“Martin Wolf is as grand and important as an economic journalist can ever become…. The Shifts and the Shocks is extremely good at untangling the causes of the global financial crisis.” —Felix Salmon, The New York Times Book Review
“Martin Wolf has outdone himself. The FT’s chief economics commentator has written a book that not only explains the malaise in which we have been mired since 2008 but also—depressingly—provides a convincing analysis of why we are likely to remain so. Already, the crisis has spawned a plethora of titles examining what went wrong. The Shifts and the Shocks is among the first to address the absence of a robust recovery and it sets a high bar for those that will surely follow…One of the things that distinguishes Wolf’s analysis from so many others is that he sees the crisis as more than a financial crisis—an insight that is essential if we are to understand the failure to achieve a robust recovery…Wolf may have written the book to shake us out of our stupor.” —Joseph Stiglitz, Financial Times
“Extended, learned, and well-informed…Since the new sort-of consensus is clearly much more realistic than the pre-crisis complacency, Wolf, the chief economics commentator of the Financial Times, has performed a very useful service by putting it all together in one readable book…Wolf argues rightly that a fuller picture requires paying attention to the wider world…The Shifts and the Shocks is an excellent survey of how we arrived at the mess we’re in, and Wolf’s substantive proposals at the end, especially for reform of the euro system—system-wide deposit insurance, higher inflation so that the burden of adjustment is better shared, among other reforms—are all worthy and laudable. But the gods themselves contend in vain against stupidity. What are the odds that financial reformers can do better?” —Paul Krugman, The New York Review of Books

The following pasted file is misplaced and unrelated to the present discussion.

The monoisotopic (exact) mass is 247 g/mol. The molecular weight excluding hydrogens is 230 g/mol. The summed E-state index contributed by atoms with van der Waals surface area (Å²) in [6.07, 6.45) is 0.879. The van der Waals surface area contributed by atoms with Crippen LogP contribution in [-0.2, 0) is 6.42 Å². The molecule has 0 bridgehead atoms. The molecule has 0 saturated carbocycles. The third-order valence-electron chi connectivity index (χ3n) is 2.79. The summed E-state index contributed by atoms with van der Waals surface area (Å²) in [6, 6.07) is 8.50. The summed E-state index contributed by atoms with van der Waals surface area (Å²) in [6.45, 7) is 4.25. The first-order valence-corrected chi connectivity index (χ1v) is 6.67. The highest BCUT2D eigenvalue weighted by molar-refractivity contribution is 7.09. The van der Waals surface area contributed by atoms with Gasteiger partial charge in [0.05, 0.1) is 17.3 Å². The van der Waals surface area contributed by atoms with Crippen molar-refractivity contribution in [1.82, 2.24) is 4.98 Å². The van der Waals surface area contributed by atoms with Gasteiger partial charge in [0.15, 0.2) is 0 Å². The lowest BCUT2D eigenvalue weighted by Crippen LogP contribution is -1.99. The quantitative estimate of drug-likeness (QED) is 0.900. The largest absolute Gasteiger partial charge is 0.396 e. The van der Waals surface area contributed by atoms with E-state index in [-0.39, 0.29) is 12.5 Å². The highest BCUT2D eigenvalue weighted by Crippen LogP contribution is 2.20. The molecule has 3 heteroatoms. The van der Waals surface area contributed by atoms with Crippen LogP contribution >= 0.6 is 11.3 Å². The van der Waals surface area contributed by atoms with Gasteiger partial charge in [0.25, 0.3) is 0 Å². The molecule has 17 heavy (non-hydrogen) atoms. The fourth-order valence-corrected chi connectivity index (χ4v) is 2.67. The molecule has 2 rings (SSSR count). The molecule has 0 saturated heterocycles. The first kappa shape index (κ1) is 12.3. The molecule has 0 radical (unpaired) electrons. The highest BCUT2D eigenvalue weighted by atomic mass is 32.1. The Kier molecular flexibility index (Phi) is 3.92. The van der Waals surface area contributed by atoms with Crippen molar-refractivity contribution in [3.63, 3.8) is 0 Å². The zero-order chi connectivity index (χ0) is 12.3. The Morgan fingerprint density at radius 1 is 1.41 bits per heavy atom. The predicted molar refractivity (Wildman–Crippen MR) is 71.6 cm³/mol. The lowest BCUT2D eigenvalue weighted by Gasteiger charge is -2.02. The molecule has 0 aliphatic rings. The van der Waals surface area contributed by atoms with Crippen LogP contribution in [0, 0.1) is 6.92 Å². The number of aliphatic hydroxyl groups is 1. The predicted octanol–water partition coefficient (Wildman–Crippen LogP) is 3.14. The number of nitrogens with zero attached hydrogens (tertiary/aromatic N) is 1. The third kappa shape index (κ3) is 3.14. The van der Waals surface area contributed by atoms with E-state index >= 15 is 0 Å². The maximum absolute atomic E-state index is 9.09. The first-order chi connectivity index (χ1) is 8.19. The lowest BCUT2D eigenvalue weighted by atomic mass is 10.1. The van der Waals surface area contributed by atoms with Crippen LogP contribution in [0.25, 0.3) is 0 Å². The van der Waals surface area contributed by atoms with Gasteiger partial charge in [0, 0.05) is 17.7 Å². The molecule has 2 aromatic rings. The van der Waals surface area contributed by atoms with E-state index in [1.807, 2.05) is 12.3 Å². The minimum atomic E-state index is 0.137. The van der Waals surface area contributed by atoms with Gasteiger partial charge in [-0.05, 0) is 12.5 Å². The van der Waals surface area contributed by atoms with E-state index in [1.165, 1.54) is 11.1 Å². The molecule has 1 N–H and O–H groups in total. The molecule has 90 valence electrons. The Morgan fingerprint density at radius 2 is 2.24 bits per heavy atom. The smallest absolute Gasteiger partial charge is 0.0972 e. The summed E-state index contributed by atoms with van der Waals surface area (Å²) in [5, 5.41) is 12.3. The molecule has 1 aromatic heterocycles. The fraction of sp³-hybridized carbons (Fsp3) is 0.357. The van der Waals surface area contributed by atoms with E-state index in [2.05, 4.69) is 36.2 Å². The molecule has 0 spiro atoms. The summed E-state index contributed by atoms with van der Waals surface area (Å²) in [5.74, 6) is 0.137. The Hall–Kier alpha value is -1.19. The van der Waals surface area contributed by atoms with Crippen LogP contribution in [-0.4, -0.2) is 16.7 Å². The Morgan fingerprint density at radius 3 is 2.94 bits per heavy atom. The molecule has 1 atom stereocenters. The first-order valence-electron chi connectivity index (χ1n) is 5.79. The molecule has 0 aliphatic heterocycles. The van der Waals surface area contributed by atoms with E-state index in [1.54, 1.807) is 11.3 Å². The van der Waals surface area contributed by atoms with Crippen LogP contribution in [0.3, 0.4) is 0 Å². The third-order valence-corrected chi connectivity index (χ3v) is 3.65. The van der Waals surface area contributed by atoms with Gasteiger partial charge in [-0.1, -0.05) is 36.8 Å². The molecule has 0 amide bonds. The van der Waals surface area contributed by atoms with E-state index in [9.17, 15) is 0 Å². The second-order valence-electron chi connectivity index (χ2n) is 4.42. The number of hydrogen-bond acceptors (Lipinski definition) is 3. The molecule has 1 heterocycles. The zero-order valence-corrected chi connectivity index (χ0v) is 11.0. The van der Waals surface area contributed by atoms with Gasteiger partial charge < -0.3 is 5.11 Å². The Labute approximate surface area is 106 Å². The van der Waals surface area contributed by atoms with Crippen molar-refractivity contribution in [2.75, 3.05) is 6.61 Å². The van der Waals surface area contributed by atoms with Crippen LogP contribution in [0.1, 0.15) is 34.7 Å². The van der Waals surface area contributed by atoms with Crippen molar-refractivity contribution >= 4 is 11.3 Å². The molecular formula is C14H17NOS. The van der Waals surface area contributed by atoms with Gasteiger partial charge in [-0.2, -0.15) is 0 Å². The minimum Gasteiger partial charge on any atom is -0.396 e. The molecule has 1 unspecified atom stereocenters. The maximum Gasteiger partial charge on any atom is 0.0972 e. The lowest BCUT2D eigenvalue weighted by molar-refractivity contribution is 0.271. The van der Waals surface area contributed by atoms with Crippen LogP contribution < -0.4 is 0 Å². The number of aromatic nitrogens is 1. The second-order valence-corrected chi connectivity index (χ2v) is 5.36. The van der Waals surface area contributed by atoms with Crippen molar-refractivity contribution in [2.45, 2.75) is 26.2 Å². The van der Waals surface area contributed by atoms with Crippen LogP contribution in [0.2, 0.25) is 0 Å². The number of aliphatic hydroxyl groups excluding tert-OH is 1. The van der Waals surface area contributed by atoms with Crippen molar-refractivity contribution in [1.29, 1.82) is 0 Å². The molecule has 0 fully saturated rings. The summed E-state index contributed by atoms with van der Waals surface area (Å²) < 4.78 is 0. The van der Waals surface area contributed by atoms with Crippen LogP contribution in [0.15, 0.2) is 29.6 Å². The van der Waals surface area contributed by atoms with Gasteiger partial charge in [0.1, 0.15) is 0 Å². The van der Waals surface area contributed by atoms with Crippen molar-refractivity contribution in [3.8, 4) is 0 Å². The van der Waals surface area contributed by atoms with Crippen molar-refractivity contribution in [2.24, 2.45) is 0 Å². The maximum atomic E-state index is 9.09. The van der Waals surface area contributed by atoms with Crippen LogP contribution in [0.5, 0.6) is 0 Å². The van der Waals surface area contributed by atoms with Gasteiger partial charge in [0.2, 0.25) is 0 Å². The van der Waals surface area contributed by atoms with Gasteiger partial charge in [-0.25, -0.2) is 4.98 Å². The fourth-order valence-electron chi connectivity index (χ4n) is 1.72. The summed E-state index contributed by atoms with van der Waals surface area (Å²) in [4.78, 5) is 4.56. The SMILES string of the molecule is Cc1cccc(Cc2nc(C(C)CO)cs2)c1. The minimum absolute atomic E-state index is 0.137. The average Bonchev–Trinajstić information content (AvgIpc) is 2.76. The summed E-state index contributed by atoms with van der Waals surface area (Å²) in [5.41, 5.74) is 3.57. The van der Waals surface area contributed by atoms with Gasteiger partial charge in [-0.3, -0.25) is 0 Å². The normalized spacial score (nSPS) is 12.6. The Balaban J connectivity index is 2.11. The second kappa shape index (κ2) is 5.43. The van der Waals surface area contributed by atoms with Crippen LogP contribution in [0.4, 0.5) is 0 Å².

“The Shifts and the Shocks is a fierce indictment of the global economy and a call for radical reform…Mr Wolf’s contribution is comprehensiveness and a piercing logic in piecing the disparate elements together. He weaves the macroeconomic and financial elements of the crisis, its origins and aftermath, into an all-encompassing analysis. Along the way he demolishes many of the popular explanations—such as that the mess was due to greedy bankers or to loose monetary policy—as too simplistic. The result is convincing and depressing; there are no quick fixes…An important contribution that anyone involved in economic policy ought to read.” —The Economist
“A surprisingly refreshing look at the biggest financial calamity since the Great Depression. Just when you thought everything that could be said about the crisis had been said, Mr. Wolf adds something new…Wolf deftly weaves together the components of the crisis, examining it from 10,000 feet up: globalization, monetary policy, banking architecture.” —Andrew Ross Sorkin, The New York Times